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Stay current! Every week, IAC Express is delivered directly to your email box. It features important immunization developments, such as the latest vaccine recommendations and licensures, important journal articles, practical vaccination resources, conference announcements, and more.
READ CURRENT ISSUE: IAC Express Special Edition
Ask the Experts: CDC Experts Answer Your Questions
Issue 1336: November 17, 2017
The questions and answers in this edition of IAC Express first appeared in the November 2017 issue of Needle Tips.
IAC extends thanks to our experts: Andrew T. Kroger, MD, MPH; Candice L. Robinson, MD, MPH; Raymond A. Strikas, MD, MPH, FACP, FIDSA; Donna L. Weaver, RN, MN; and Jessie Wing, MD, MPH, all from the National Center for Immunization and Respiratory Diseases, Centers for Disease Control and Prevention (CDC).
Influenza Vaccines
Q: What’s new in the 2017–18 influenza vaccine recommendations?
Q: Which influenza vaccines will be available during the 2017–18 influenza season?
Q: Who is recommended to be vaccinated against influenza?
Q: When should influenza vaccine be given?
Q: When administering influenza vaccine, is giving patients a VIS mandatory or is it only “recommended”?
Q: Which influenza vaccines can we give to children?
Q: Please provide details about the use of FluLaval influenza vaccine in children younger than 3 years.
Q: Which children younger than age 9 years will need 2 doses of influenza vaccine in this influenza season?
Q: Can a child 6 through 35 months of age who needs 2 doses of influenza vaccine this season receive one each of Fluzone and FluLaval vaccine?
Q: If a child receives Fluzone vaccine (0.25 mL) at age 34 or 35 months for the first time and then returns for the second dose at age 37 months, should we give another 0.25 mL dose of Fluzone or should we give the 0.5 mL dose that is indicated for ages 3 and older?
Q: A 1-year-old was inadvertently given a 0.25 mL dose of FluLaval rather than the recommended 0.5 mL dose. What should we do?
Q: Is influenza vaccine recommended for pregnant women?
Q: I heard that a recent study suggested an increase in miscarriage among women who received inactivated influenza vaccine. Please provide details.
Q: Please tell me about Fluad, the new influenza vaccine for people age 65 years and older.
Q: A study published in 2014 found that the injectable vaccine Fluzone High-Dose protects people 65 years and older better than standard-dose Fluzone. Does ACIP preferentially recommend use of Fluzone High-Dose for all people age 65 years and older?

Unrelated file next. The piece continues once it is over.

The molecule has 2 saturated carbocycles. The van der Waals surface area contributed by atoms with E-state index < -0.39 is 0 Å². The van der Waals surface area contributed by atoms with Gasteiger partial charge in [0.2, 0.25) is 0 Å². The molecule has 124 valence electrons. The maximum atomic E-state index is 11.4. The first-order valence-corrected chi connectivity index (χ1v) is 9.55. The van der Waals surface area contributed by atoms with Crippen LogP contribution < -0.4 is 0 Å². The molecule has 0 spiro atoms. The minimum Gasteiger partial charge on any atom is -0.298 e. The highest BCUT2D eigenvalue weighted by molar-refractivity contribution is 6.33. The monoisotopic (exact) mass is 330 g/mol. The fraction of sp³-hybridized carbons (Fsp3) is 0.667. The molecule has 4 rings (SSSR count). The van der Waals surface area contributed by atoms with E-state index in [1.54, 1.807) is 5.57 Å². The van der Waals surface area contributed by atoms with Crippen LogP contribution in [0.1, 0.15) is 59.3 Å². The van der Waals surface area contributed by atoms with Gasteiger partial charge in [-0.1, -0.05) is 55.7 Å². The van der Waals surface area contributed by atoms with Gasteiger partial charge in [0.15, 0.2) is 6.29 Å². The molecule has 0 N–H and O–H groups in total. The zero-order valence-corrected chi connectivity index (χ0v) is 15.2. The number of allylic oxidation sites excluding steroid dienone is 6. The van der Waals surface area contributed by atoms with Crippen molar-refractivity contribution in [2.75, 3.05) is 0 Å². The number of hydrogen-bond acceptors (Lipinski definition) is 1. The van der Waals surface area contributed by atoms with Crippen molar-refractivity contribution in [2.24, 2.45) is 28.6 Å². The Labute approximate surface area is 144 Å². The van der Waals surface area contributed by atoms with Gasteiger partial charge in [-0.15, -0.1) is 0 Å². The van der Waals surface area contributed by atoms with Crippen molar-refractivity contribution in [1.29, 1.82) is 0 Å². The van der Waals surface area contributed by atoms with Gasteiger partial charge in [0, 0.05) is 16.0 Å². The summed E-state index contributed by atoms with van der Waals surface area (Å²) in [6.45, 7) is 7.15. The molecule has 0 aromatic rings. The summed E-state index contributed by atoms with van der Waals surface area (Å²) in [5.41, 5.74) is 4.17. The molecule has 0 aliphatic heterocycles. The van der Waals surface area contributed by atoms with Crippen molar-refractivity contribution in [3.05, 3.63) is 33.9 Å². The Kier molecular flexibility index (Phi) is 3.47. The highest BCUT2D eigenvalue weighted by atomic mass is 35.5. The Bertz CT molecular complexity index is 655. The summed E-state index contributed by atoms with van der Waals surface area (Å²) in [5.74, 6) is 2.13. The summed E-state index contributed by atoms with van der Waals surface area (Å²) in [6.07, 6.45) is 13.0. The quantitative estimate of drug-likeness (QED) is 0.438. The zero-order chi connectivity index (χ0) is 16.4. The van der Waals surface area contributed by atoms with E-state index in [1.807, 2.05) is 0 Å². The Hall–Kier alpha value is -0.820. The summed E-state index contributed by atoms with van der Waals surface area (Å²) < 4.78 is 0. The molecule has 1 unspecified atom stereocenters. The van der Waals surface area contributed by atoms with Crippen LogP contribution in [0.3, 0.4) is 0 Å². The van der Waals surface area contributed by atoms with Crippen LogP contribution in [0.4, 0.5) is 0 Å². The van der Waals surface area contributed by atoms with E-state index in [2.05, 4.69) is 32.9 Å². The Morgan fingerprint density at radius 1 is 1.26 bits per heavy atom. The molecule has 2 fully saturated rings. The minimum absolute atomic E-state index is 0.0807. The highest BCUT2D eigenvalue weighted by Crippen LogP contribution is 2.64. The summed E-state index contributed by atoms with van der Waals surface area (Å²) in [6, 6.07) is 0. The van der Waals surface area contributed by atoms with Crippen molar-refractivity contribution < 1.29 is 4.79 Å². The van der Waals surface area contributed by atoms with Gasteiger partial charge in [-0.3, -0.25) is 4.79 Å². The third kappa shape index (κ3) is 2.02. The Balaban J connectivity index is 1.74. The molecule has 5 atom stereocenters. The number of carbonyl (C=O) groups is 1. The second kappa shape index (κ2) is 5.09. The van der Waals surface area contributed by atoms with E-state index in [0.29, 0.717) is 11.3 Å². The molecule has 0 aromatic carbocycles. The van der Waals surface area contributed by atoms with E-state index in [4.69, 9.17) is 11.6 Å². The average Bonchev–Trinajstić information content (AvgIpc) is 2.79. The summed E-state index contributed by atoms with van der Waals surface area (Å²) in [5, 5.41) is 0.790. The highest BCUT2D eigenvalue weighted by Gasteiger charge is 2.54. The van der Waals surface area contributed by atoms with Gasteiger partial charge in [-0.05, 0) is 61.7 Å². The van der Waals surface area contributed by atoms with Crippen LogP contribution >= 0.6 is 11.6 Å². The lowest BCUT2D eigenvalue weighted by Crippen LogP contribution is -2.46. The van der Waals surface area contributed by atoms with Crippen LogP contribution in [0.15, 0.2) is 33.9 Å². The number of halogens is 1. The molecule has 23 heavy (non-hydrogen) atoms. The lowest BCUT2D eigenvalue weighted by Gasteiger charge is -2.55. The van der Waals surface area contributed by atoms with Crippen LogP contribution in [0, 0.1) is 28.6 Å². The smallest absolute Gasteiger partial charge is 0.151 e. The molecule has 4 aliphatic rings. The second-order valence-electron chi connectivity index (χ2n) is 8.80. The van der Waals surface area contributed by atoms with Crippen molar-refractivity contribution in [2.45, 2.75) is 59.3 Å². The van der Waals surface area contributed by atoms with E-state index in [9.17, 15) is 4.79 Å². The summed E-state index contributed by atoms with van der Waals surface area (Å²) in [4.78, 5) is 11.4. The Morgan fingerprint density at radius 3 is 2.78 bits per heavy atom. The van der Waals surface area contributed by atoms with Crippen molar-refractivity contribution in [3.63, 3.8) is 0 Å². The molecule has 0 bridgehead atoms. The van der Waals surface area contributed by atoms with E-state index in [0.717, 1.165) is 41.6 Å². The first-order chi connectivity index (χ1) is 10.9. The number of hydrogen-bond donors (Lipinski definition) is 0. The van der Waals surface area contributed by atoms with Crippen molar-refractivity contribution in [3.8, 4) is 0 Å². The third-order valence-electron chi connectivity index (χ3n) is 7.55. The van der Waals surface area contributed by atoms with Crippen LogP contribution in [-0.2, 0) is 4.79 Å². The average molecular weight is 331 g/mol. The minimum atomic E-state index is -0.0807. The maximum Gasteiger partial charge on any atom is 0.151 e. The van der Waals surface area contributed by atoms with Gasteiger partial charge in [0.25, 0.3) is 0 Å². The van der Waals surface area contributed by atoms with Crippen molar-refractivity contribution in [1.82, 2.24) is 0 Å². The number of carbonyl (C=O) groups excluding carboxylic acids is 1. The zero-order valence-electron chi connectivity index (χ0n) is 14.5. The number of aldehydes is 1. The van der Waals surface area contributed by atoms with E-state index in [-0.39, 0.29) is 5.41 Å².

Q: May Fluzone High-Dose or Fluad be administered to patients younger than age 65 years?
Q: What is the latest ACIP guidance on influenza vaccination and egg allergy?
Q: Should staff at drive-through influenza vaccination clinics encourage drivers to park and wait for 15 minutes after vaccination to make sure they don't have a syncopal (fainting) episode?
Q: When removing both pediatric (0.25 mL) and adult (0.5 mL) doses from a multi-dose vial of Fluzone, we can get more than 10 doses from the 5.0 mL vial. Can we continue to remove doses from the vial until it is empty?
Q: We inadvertently administered intradermal influenza vaccine to a patient who is outside the recommended age range of 18 through 64 years. What should we do now?
Q: How should influenza vaccines be stored?
Q: Some of my patients refuse influenza vaccination because they insist they "got the flu" after receiving the injectable vaccine in the past. What can I tell them?
Q: Does ACIP recommend one influenza product over another for pregnant women?
Q: If quadrivalent vaccine includes one additional strain, why isn't it preferred for use over trivalent vaccines?
Q: Sometimes patients age 65 years and older who have received the standard-dose influenza vaccine hear about the high-dose (Fluzone High-Dose) or adjuvanted vaccine (Fluad) and want to receive that, too. Is this okay to administer?
Q: The influenza VIS states that giving pneumococcal conjugate vaccine and inactivated influenza vaccine simultaneously may increase the risk of febrile seizures. Can we continue to give these two vaccines at the same time?
Q: The pneumococcal conjugate vaccine (PCV13) package insert says that in adults, antibody responses to PCV13 were diminished when given with inactivated influenza vaccine. Does this mean we should not give PCV13 and influenza vaccine at the same visit?
Q: Some of our patients believe that they have had reactions to influenza vaccine in the past and request the dose to be split into 2 doses administered on different days. Is this an acceptable practice?
Q: Is it acceptable to draw up vaccine into syringes at the beginning of the day? If it isn't, how much in advance can this be done?
 
 
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This website is supported in part by a cooperative agreement from the National Center for Immunization and Respiratory Diseases (Grant No. 6NH23IP22550) at the Centers for Disease Control and Prevention (CDC) in Atlanta, GA. The website content is the sole responsibility of IAC and does not necessarily represent the official views of CDC.